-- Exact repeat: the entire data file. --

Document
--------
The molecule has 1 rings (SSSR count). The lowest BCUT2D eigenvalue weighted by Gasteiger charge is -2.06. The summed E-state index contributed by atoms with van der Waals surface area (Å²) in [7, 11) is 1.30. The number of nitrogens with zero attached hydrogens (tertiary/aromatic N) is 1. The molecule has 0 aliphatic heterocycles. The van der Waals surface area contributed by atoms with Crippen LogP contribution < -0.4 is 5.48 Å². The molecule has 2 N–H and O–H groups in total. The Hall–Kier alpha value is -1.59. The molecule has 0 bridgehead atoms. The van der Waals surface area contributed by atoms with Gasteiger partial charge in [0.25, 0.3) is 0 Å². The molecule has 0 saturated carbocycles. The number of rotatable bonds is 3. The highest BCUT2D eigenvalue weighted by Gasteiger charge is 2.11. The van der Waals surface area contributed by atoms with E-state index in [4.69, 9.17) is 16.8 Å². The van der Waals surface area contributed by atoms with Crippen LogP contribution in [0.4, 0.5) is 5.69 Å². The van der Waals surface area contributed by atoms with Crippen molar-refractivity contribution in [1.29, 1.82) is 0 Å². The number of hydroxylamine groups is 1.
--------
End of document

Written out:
The molecule has 1 rings (SSSR count). The lowest BCUT2D eigenvalue weighted by Gasteiger charge is -2.06. The summed E-state index contributed by atoms with van der Waals surface area (Å²) in [7, 11) is 1.30. The number of nitrogens with zero attached hydrogens (tertiary/aromatic N) is 1. The molecule has 0 aliphatic heterocycles. The van der Waals surface area contributed by atoms with Crippen LogP contribution < -0.4 is 5.48 Å². The molecule has 2 N–H and O–H groups in total. The Hall–Kier alpha value is -1.59. The molecule has 0 bridgehead atoms. The van der Waals surface area contributed by atoms with Gasteiger partial charge in [0.25, 0.3) is 0 Å². The molecule has 0 saturated carbocycles. The number of rotatable bonds is 3. The highest BCUT2D eigenvalue weighted by Gasteiger charge is 2.11. The van der Waals surface area contributed by atoms with E-state index in [4.69, 9.17) is 16.8 Å². The van der Waals surface area contributed by atoms with Crippen LogP contribution in [0.4, 0.5) is 5.69 Å². The van der Waals surface area contributed by atoms with Crippen molar-refractivity contribution in [1.29, 1.82) is 0 Å². The number of hydroxylamine groups is 1.